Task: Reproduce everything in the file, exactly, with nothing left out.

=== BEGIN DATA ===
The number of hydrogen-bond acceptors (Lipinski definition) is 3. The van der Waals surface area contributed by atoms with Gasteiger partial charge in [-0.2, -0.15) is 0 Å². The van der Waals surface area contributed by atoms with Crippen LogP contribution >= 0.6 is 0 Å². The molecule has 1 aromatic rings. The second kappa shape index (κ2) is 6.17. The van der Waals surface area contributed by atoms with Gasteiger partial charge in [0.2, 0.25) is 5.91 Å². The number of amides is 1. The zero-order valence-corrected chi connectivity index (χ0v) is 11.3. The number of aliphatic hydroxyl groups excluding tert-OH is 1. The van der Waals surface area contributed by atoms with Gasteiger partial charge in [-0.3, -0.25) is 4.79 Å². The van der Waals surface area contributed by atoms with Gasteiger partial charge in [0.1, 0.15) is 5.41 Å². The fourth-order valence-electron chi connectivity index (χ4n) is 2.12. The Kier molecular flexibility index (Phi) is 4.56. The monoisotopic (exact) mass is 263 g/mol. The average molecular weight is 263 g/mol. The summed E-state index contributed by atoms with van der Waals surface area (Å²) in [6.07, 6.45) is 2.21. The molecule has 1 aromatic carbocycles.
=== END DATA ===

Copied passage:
The number of hydrogen-bond acceptors (Lipinski definition) is 3. The van der Waals surface area contributed by atoms with Gasteiger partial charge in [-0.2, -0.15) is 0 Å². The van der Waals surface area contributed by atoms with Crippen LogP contribution >= 0.6 is 0 Å². The molecule has 1 aromatic rings. The second kappa shape index (κ2) is 6.17. The van der Waals surface area contributed by atoms with Gasteiger partial charge in [0.2, 0.25) is 5.91 Å². The number of amides is 1. The zero-order valence-corrected chi connectivity index (χ0v) is 11.3. The number of aliphatic hydroxyl groups excluding tert-OH is 1. The van der Waals surface area contributed by atoms with Gasteiger partial charge in [-0.3, -0.25) is 4.79 Å². The van der Waals surface area contributed by atoms with Gasteiger partial charge in [0.1, 0.15) is 5.41 Å². The fourth-order valence-electron chi connectivity index (χ4n) is 2.12. The Kier molecular flexibility index (Phi) is 4.56. The monoisotopic (exact) mass is 263 g/mol. The average molecular weight is 263 g/mol. The summed E-state index contributed by atoms with van der Waals surface area (Å²) in [6.07, 6.45) is 2.21. The molecule has 1 aromatic carbocycles.